-  Oregon Entrepreneurs Network
- Tims, Dana (December 8, 2005). "Metro West Neighbors: Emerging suburb built on silicon". The Oregonian. p. 9.
- Suh, Elizabeth (October 28, 2007). "Intel's impact on community helps other businesses thrive". The Oregonian.
-  The Oregonian, Retrieved on January 9, 2012
- "Kryptiq sets move as it adds employees". The Oregonian. June 15, 2010.
- "Laika's place in the Silicon Forest <i>(updated)</i>". The Oregonian. May 17, 2006.
- Rogoway, Mike (2013-07-18). "Mozilla will expand Portland office, add staff and lease its own space". The Oregonian. Retrieved 2015-08-03.
- Oregon Live (July 27, 2012). "NAVEX Global emerges: Instantly among Oregon's biggest software companies". Oregon Live. Retrieved 18 January 2016.
- Rogoway, Mike (2010-05-14). "Chip manufacturers plan to grow, Hillsboro rebounds: Silicon Forest week in review". The Oregonian. Retrieved 2010-06-20.
- The Oregonian (March 12, 2010). "2010 Oregon Technology Awards finalists named". The Oregonian. Retrieved 14 March 2010.
- Siemers, Erik (November 29, 2011). "Google, Cisco, VMware invest $8.5M in Puppet Labs". Portland Business Journal. Retrieved 30 November 2011.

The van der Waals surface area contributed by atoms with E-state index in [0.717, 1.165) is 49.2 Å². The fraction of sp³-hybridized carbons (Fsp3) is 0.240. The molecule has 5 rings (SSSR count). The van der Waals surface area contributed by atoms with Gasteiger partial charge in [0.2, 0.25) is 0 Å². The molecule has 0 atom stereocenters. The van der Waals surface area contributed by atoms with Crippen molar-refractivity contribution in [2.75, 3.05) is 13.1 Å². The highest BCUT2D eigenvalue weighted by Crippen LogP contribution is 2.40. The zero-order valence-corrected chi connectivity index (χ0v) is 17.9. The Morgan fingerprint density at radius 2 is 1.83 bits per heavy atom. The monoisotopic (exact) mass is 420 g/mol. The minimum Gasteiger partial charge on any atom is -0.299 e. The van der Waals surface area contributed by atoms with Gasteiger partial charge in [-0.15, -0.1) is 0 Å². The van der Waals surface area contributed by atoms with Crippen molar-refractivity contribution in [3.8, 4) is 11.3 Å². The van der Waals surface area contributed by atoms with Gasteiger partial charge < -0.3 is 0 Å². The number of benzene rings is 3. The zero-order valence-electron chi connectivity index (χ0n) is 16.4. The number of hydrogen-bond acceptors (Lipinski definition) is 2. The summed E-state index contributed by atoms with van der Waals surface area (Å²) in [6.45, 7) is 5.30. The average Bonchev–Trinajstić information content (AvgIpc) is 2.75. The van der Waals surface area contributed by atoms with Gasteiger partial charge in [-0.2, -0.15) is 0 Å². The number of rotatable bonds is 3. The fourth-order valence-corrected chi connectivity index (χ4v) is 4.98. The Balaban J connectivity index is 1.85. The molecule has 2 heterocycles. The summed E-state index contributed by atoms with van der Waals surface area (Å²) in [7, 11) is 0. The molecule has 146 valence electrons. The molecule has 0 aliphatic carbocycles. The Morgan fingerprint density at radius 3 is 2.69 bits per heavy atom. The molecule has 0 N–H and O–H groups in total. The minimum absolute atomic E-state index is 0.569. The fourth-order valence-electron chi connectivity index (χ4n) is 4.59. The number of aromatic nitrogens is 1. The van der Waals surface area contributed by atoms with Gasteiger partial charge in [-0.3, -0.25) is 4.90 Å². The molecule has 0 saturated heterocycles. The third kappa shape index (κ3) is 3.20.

-  Sharp Laboratories of America
-  USA Today. Retrieved on April 14, 2016
- "Site 9 lands half-a-million dollars to accelerate ProtoShare". Silicon Florist.  About Site9
-  Wall St. Daily. Retrieved November 12, 2011
- Venture Capitalists loosen purse strings for startups Portland Business Journal. Retrieved on July 23, 2010
- Kosseff, Jeffrey (May 14, 2002). "Xerox's Wilsonville unit continues to make strides". The Oregonian. p. C1.
- Rogoway, Mike (2010-09-20). "The Silicon Forest 25 -- What next year's list might look like". The Oregonian. Retrieved 2010-09-20.
- Yahoo! to open customer service center in Hillsboro. KATU. Retrieved on October 8, 2007.
- Siemers, Erik (December 18, 2009). "ClearEdge hums along". Portland Business Journal. Retrieved 18 February 2010.
- Read, Richard (March 7, 2004). "Racing the world". The Oregonian.